Where did the pencil come from? How is it made? Are pencils as good as we can make them? From its antecedents to ‘the quest for perfection’, Henry Petroski, a professor of civil engineering, reflects on the ‘history and symbolism of the common pencil’. Slightly off-mint.
What Every Woman Should Know
Lifestyle Lessons From the 1950s
Using photographs and facsimile pages from the Daily Mail archives, this richly illustrated volume reveals how women’s attitudes were shaped in the Baby Boom era. Divided into sections on Fashion, Health and Beauty, and A Woman’s Work, the selection includes advice on finding an affordable fur stole, what a working girl should eat and how to apply fake tan, as well as problem letters from unhappy housewives and advertisements for labour-saving devices that could prove their salvation.
400 Japanese Motifs
The crane and the cherry blossom commonly feature in Japanese art but animals and plant motifs of all kinds can be found in the unique and highly influential decorative tradition. This sourcebook draws on Japanese designs found on a range of works from silk kimonos and delicately glazed porcelain vessels to paintings and temple bronzes. The accompanying CD contains all 400 motifs.
Cast Iron Decoration
A World Survey
In the 19th century there was an amazing flowering of ironwork forms, mass produced and widely distributed, but of extreme variety and richness of design. This volume introduces cast iron (often mistakenly referred to as 'wrought iron'), its manufacturers and their pattern books, and presents an international photographic inventory of the forms taken by cast iron ornamentation, its national variations, its relationship to architecture and its contribution to the appearance of buildings.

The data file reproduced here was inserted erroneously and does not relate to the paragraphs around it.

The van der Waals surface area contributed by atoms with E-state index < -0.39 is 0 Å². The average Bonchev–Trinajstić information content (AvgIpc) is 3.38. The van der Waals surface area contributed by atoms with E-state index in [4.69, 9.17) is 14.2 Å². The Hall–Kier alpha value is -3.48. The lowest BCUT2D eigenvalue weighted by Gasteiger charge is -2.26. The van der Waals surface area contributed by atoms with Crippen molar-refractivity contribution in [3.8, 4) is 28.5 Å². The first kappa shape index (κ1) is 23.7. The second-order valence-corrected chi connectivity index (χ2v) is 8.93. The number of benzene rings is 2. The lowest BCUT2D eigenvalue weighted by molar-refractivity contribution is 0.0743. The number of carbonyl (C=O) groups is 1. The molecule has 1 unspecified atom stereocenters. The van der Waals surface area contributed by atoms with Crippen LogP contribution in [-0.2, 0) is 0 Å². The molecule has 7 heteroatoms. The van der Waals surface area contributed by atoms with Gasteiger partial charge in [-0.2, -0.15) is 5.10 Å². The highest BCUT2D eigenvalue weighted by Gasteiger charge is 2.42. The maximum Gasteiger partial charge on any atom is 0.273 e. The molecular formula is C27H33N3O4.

Lewis Foreman Day
Unity in Design and Industry
Although less well-known than his friend and contemporary William Morris, Lewis F Day was one of the most influential figures of the Arts and Crafts movement. Convinced that the highest aesthetic ideals could be applied to industrial design, he produced a range of distinctive furniture, clocks, stained glass, pottery and tiles, while his magazine articles provided a perceptive commentary on the changing fashions of his day. This handsome book is well illustrated with examples of Day's striking work.
Arts and Crafts
Masterpieces of Art
Beginning with Michael Robinson's introduction to the 'New Aesthetic' of the Arts and Crafts Movement, this volume presents around 90 reproductions of textile, ceramics and wallpaper designs and miscellaneous artworks by some of the movement's finest artists. Along with perennially popular designs by CFA Voysey, William Morris and John Henry Dearle, there are less familiar works, including Edward Burne-Jones's stained-glass Viking Ship and The Tree of Personal Effort, a watercolour by Charles Rennie Mackintosh.
Masterpieces of Italian Design
Italy’s gifted designers, craft workshops, engineers and technologically sophisticated factories have provided the ideal conditions for the creation of functional, innovative and elegant designs, and made names such as Alessi, Missoni, Olivetti and Lamborghini internationally famous. This volume illustrates and describes 100 outstanding industrial and decorative designs from the century between 1902 to 2011, including furniture, metal wares, fabric, glass and ceramics, lighting, cars and motorcycles.
The Chronology of Pattern
Pattern in Art from Lotus Flower to Flower Power
A richly illustrated sourcebook, this journey through 3,000 years of pattern styles reveals geographical and cultural contrasts and connections from late Bronze Age metalwork motifs to 21st-century fashion design. Including a visual timeline, analyses of elements of pattern, biographies of the great innovators and examples from textiles, paintings, mosaics, engravings and architecture from around the world, the book provides an inspirational design resource and an expert guide to the history and development of pattern in art.